Startup Business Forecasts Are Not Black Magic, Just Smart Business
Most aspiring entrepreneurs understand that you can’t build a business if you won’t commit to delivering a product or service, but many are hesitant or refuse to commit to any financial forecasts. Yet every business requires revenue and volumes, as certainly as it requires a product to sell. Thus, financial projections for up to five years are a necessary element in every business plan.
External investors will demand a financial forecast, but it’s equally valuable to you, even if bootstrapping. How else will you be able to convince yourself and your team that your business is viable? You need these projections to set internal goals and milestones, and to measure your progress toward reasonable success objectives.
For investors, and even for yourself, it’s also a bit of an intelligence test. Per the words of an old country song, “if you don’t know where you’re going, you will probably end up somewhere else.” If you don’t have a destination, don’t waste your money trying to get there, and don’t expect anyone to support you along the way.
Projecting financials is a natural extension of the homework every entrepreneur needs to do on customer opportunity size, product costs, pricing, competition and customer value. There is no black magic involved in predicting the future, if you use these four simple steps, with my basic rules of thumb to keep you on the right track:
1. Determine your margin on sales.
Per-unit cost less cost of goods sold is your gross profit or margin. If you are losing money on every unit, it’s hard to make it up in volume. As a rule of thumb, most viable businesses need a gross margin above 50 percent, even on wholesale prices, to cover operational expenses and survive as a business.
2. Forecast sales-volume expectations.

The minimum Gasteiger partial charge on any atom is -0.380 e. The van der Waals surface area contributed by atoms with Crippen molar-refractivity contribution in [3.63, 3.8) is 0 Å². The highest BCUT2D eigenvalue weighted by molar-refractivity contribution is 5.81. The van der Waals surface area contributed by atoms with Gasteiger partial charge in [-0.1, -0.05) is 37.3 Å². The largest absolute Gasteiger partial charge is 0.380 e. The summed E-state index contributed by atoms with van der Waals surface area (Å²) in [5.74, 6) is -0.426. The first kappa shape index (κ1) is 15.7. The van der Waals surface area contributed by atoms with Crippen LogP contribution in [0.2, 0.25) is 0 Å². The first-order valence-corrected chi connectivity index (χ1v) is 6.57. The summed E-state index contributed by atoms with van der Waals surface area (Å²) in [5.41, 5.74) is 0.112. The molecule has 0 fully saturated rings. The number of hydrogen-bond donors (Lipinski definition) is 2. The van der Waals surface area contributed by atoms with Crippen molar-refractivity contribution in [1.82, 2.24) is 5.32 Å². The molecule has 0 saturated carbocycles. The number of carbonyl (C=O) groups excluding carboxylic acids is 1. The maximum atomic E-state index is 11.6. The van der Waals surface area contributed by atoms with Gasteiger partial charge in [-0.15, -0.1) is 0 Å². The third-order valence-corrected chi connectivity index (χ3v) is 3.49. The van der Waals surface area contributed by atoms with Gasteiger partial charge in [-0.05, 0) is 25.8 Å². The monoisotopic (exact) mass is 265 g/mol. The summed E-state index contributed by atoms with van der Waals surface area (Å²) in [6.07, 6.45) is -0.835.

Project based on your market size how many widgets you will sell in every channel. This should always be a “bottoms-up” commitment from your sales team, not your own optimistic guess. Don’t assume penetration numbers greater than 5 percent in early periods. Doubling revenue each year is a good target.
3. Quantify overhead costs.
It’s amazing how fasts costs escalate as you grow. You need 5 percent or more of revenue for marketing, maybe more for ongoing development, and people costs will double as you add benefits, insurance, training, IT and new processes. Check competitor numbers and industry average statistics to get you in the right range.
4. Calculate investment amounts and timing.
Initial sales success means more cash will be needed for inventory, receivables, facilities and people. Project your cash burn rate to keep at least 18 months between venture capital or angel investments. Controlling cash flow is critical as founders move from working “in” the business to working “on” the business.
From a planning and strategy standpoint, I offer these additional recommendations to maintain your credibility with outside investors, and to balance your risk due to market uncertainty:
5. Always buffer your investment requests.
Investment requirements should always be based on financial projections and cash-flow calculations, not on what you think you can negotiate. If your cash flow shows a shortfall of $750,000, add a 33 percent buffer, and ask for a million. Be willing to give up 20 to 33 percent of your equity to support this.
6. Update your financial projections every quarter.
Financial forecasts for startups are assumed to be estimates that will be updated as real data comes in. Plan to re-forecast revenues quarterly or even monthly, and replace forecasts with actuals as soon as a period ends. A business plan with old projections instead of actuals has no credibility.
7. Avoid conservative projections, as well as irrational ones.
Investors want entrepreneurs to be aggressive, but don’t make projections that make you look like the next Google. Entrepreneurs tend to be driven by their own targets, so pick an aggressive one, and you will likely do better that starting with a conservative one.
I always recommend that entrepreneurs do their own financial projections, rather than rely on an outsider, because it’s the process that adds the value, more than the numbers. For additional value, I suggest the use of a spreadsheet such as Excel as a financial model, with a few variables, like price and volume. This allows a quick analysis of price change and revenue impacts.
You don’t need an MBA to do financial projections for a startup business plan. On the other hand, without financial projections, you don’t have a business plan. When you start a business, as in most other venture, having no plan is a plan to fail. That’s no fun for you, your investors or your customers.